If you’re looking for a break from your regular depressing news feeds and in need of some hilarious takes on the state of the world today, look no further than the debut comedy album from Bay Area comedian Dhaya Lakshminarayanan. The album is titled ‘Dhayatribe’, out February 25, 2022 on Blonde Medicine, and is a play on the word diatribe which is a lecture, a criticism, or even a verbal attack. While the album is a diatribe about how things are, it is also about love: love of family, nerdy things, and even Cheech and Chong.
‘Dhayatribe’ covers her charming parents, the challenges of growing up Hindu in Birmingham Alabama, and the absurd political climate in which we find ourselves. Plus of course yoga, math, science, beer, and weed. But not the takes you’d expect.
An award-winning comedian that we already can’t get enough of, Comedy Central Asia once crowned her the Grand Prize Winner of “The Ultimate Comedy Challenge” filmed in Singapore, and Bay Area PBS affiliate KQED named her one of the twenty “Women to Watch”, a series celebrating women artists, creatives and makers who are pushing boundaries. She has performed internationally across Asia as well as some of the best festivals in the US including Bridgetown Comedy Festival, San Francisco Sketchfest, the Boston Comedy Festival (semifinalist), Limestone Comedy Festival, and Laugh Your Asheville Off.
As a television host, Dhaya helmed the inaugural season of the Emmy award-winning series High School Quiz Show on PBS’s WGBH. She is a frequent comedic storyteller on NPR’s Snap Judgment. Dhaya has worked with a variety of headliner comedians including Ronny Chieng, Janeane Garofalo, Greg Behrendt, Anthony Jeselnik, Maz Jobrani, Greg Proops, and the late Dick Gregory.
Prior to her endeavors in the entertainment business, Dhaya was a venture capitalist, management consultant, and two-time MIT graduate. We had the chance to catch up with Dhaya on the eve of her album release (which also happens to be her birthday) to get familiar with the woman behind the mic!
Congrats on the upcoming release of “Dhayatribe”, your debut comedy album! How are you feeling about it all?
I feel like a snack! Look like one too…
Can you tell us more about when it was recorded, the event you were part of?
It was recorded in October which was just before Omicron raised its damn head. But after vaccination and enough time to run my set in SF,LA, Oakland, Portland, Seattle and zoom. Which is located in the state of suspended disbelief.
We recently spoke with Karinda Dobbins about her comedy album and she talked about your friendship. Can you talk about the significance of having a major comedy event featuring two women of color?
I haven’t seen as much of these friendships and events as I’d like. I’ve never seen a Black woman and South Asian woman as friends on a sitcom. Karinda and I are the change we want to see in the world. And we need people to join us, preferably people who know how to light dark skin and can season food.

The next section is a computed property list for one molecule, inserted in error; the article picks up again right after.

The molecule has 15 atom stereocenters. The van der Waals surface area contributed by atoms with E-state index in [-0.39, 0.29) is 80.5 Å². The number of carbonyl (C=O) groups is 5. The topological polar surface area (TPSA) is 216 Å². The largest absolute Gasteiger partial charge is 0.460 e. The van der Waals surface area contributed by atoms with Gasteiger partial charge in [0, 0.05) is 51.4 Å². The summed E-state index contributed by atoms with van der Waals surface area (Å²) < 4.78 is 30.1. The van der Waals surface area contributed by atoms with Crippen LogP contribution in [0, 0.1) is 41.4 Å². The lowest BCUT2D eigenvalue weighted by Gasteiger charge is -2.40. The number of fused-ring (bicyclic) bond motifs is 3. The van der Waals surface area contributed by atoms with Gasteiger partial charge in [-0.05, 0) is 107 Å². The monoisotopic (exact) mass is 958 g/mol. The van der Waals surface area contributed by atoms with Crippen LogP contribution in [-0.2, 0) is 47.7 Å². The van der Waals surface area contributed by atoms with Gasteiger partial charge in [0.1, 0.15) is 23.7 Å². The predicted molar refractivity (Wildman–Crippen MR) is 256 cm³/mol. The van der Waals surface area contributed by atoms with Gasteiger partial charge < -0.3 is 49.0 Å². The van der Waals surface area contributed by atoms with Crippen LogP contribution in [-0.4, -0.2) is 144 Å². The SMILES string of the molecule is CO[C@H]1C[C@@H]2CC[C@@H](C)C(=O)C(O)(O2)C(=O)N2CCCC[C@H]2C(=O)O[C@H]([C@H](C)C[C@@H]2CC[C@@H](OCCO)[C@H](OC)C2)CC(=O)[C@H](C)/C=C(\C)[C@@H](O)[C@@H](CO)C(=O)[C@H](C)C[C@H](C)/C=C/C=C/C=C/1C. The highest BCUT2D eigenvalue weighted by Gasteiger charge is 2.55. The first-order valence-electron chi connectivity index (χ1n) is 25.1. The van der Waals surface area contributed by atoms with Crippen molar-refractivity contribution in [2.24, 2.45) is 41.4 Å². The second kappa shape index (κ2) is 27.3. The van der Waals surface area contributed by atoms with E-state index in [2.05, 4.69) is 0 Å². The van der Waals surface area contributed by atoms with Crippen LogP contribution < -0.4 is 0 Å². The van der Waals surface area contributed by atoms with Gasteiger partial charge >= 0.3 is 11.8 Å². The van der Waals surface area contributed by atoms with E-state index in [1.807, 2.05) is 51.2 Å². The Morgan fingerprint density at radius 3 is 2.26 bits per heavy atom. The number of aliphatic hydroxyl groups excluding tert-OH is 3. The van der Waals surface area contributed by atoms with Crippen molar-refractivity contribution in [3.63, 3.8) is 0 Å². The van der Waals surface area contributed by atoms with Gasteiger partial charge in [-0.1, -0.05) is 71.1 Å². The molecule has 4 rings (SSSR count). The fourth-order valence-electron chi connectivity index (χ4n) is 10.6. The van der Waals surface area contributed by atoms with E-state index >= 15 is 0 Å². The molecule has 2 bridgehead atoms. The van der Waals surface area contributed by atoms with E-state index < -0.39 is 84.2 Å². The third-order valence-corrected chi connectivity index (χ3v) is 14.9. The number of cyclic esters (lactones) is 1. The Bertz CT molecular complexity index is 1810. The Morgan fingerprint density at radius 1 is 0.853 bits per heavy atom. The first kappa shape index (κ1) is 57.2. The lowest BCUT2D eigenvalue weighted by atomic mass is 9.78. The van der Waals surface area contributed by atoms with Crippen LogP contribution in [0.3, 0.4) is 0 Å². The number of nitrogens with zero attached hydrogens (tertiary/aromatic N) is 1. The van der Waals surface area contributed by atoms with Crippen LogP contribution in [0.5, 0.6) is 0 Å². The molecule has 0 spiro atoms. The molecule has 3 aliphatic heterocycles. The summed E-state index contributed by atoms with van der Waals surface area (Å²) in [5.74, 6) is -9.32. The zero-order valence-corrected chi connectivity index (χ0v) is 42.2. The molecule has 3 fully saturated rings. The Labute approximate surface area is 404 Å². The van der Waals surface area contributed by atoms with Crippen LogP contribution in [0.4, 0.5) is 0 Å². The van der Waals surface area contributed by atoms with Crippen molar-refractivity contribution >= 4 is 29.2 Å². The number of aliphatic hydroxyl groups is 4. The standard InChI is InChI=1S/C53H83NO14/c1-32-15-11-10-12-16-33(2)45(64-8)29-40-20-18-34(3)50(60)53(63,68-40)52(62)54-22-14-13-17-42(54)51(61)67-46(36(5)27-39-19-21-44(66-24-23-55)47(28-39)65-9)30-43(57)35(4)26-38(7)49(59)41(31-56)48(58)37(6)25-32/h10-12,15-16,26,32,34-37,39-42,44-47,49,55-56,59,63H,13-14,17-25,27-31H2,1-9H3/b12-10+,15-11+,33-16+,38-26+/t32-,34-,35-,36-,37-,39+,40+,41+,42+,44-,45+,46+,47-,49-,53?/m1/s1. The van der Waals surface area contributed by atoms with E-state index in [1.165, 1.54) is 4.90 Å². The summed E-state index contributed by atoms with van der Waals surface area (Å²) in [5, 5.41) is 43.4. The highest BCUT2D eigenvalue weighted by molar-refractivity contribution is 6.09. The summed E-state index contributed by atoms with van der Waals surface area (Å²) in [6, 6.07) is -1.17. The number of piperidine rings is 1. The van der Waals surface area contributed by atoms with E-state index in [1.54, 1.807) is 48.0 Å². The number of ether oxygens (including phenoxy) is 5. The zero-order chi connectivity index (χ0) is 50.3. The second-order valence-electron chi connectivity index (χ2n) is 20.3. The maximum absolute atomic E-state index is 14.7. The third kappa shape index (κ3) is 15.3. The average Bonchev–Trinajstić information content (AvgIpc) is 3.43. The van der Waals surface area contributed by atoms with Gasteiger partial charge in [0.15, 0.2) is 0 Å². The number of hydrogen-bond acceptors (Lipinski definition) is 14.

How did you get your start in comedy, and did you know you always wanted to be part of this industry?
I had attended several comedy shows and I loved watching Cho, George Lopez, Maz Jobrani. But when I attended a local showcase and saw some weirdo guy yelling about his wife I thought, omg. I can do this and I’ll be funnier. That guy no longer does comedy, thank God.
You talk about your family, your love of nerdy things, and the challenges of growing up Hindu in Alabama. What were your favorite stories to tell, and were there any that made you uncomfortable or nervous to share?
They are all my favorites! Nothing made me uncomfortable to share because at that point I’d run the set enough to know it was going to work. The nerves I felt was more is anyone gonna come to an indoor comedy show mid Pando? And they did. All vaxxed. Some masked. Many drunk.
You also don’t shy away from political humor. Can you tell us what political topics you chose to include in this album, and why?
Political humor can feel old quickly. Or it can feel like a lecture. So I included bits that I hope would age well, like I have.
What would you say is the secret to being a stand-out comedian? How do you find your “lane” or signature style among so many?
Amongst comedians, we talk about finding your voice. The balance is how do you sound unique in a way that’s relatable. So be you, be weird, but try to remind people of 10 other unique people they know.
Comedy is still fairly white and male, but we are seeing so many women, non-binary folks and people of color getting comedy specials and experiencing the type of spotlight that wasn’t always there. Can you speak more about this changing landscape?
Hope the trend keeps going and I’ll be one of those comedy central or Netflix specials.
If budget was no issue, what would be your ideal gig that you’d like to manifest?
I’d like to create, produce, and show run a sitcom on network TV. Something that Norman Lear would be proud of.
Get your copy of ‘Dhayatribe’ by clicking HERE.